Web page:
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Socially Unsocial: Should Reading FC Players Front Up More On Social Media?

While fans were rightfully pretty ticked off after our 3-0 mauling at Huddersfield, if you followed the news simply by social media responses from Reading's players, you'd barely have known a game even took place. Should players be more prepared to give their voice on social media, or is it a minefield not worth traversing?

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Firstly, let me begin by saying I don't think many players would shy away from the fact that last night simply wasn't good enough. In the official post-match news conference both manager Steve Clarke and Oliver Norwood went on record to say that the performance just wasn't up to scratch. Yet if you examined the numerous social media accounts of players like Danny Guthrie, Michael Hector, Alex Pearce, Chris Gunter, Hope Akpan, Garath McCleary it's like the game didn't even take place.

On the one hand it's perhaps unfair to expect players to tweet something in the heat of the moment after a game has just finished. While it's also important to note that some of the names mentioned above barely even tweet after a win, yet alone a defeat.

However, isn't that part of the problem?

As Bobbins discussed in his excellent piece earlier this year, footballers and clubs have never been so media aware as they are in today's era. That, coupled with a growing gulf in financial situations between players and fans, means it's much more difficult for fans to relate to today's players.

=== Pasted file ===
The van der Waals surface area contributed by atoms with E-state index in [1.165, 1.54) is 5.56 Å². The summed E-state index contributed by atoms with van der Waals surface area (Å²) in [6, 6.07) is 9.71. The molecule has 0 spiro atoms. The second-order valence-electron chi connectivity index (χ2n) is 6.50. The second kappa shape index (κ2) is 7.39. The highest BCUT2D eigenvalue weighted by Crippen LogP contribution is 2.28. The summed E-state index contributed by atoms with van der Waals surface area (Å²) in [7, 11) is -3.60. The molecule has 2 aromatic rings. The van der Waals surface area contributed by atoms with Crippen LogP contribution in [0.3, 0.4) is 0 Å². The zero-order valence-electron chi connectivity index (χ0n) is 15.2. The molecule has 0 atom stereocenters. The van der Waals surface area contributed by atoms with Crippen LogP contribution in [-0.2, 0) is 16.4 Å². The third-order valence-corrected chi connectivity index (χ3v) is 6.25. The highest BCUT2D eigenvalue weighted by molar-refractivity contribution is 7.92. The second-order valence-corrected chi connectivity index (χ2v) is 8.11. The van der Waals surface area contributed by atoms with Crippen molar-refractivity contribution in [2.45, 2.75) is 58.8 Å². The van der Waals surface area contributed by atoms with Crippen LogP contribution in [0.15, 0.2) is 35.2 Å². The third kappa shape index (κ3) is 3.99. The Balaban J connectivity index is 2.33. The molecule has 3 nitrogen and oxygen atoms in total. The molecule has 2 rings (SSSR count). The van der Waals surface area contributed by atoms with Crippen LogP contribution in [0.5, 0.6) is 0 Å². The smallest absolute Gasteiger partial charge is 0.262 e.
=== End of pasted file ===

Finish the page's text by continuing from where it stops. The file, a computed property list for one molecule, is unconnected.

Footballers and clubs have never been so media aware as they are in today's era

That's where social media has really helped because fans can now interact with players, can ask them questions, get an insight into their lives and learn little snippets that you might not get in a standard media interview. Just yesterday Hope Akpan ran a little caption competition that really engaged with the fan base and showed what a decent and fun bloke he can be. Likewise we've seen plenty in the past from players like Noel Hunt, Adam Le Fondre and even—as much as I hate to admit it—Royston Drenthe, that has really helped fans take to them.

Yet when you read the timelines of the majority of today's squad it's generally a stale and sterile environment that gives you next to no reason to really care about the squad. Look at how former players like Dylan Kerr, Ady Williams and Kevin Watson still get great interactions with fans, years after they left the club.

Perhaps that's part of the problem, players just don't feel comfortable voicing an opinion while they're under contract.

It's a view and stance I can fully understand, after all how many times have we seen players fall foul of the FA or the court of public opinion for tweeting something controversial? It's a difficult line to straddle being engaging and not p*ssing anyone off.

Yet there can be a compromise and players shouldn't be afraid to show a little bit of their personality without risking alienating groups and ticking off their current (or future) employer. Things like Twitter Q&A's, dressing room Vines, and Instagram snaps from the training ground are all easily done and can help build that fan-player relationship in a positive way. There are always going to be trolls and nay sayers ready to rip into an individual, but I'd like to think the reward outweighs the risk in the long term.

So if you're reading this dear Reading FC player, please don't be afraid to be yourself, you never know you might even make a few thousand friends in the Madejski Stadium each Saturday.